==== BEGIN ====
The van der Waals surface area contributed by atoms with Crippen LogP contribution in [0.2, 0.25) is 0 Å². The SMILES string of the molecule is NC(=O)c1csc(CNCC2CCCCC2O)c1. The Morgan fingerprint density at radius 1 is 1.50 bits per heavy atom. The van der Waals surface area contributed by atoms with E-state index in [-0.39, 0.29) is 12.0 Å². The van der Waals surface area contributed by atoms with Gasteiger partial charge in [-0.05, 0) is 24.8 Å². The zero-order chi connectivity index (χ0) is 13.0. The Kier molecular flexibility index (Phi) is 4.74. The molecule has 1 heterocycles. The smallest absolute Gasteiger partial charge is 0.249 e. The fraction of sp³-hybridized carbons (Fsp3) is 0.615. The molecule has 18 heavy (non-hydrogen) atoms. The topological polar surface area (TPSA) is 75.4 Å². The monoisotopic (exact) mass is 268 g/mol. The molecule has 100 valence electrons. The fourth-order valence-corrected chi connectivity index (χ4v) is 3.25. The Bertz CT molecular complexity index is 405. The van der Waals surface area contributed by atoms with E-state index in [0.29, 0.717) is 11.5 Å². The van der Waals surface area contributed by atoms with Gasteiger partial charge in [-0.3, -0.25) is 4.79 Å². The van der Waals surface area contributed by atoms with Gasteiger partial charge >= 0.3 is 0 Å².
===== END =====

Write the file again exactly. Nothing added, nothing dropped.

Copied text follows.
The van der Waals surface area contributed by atoms with Crippen LogP contribution in [0.2, 0.25) is 0 Å². The SMILES string of the molecule is NC(=O)c1csc(CNCC2CCCCC2O)c1. The Morgan fingerprint density at radius 1 is 1.50 bits per heavy atom. The van der Waals surface area contributed by atoms with E-state index in [-0.39, 0.29) is 12.0 Å². The van der Waals surface area contributed by atoms with Gasteiger partial charge in [-0.05, 0) is 24.8 Å². The zero-order chi connectivity index (χ0) is 13.0. The Kier molecular flexibility index (Phi) is 4.74. The molecule has 1 heterocycles. The smallest absolute Gasteiger partial charge is 0.249 e. The fraction of sp³-hybridized carbons (Fsp3) is 0.615. The molecule has 18 heavy (non-hydrogen) atoms. The topological polar surface area (TPSA) is 75.4 Å². The monoisotopic (exact) mass is 268 g/mol. The molecule has 100 valence electrons. The fourth-order valence-corrected chi connectivity index (χ4v) is 3.25. The Bertz CT molecular complexity index is 405. The van der Waals surface area contributed by atoms with E-state index in [0.29, 0.717) is 11.5 Å². The van der Waals surface area contributed by atoms with Gasteiger partial charge in [-0.3, -0.25) is 4.79 Å². The van der Waals surface area contributed by atoms with Gasteiger partial charge >= 0.3 is 0 Å².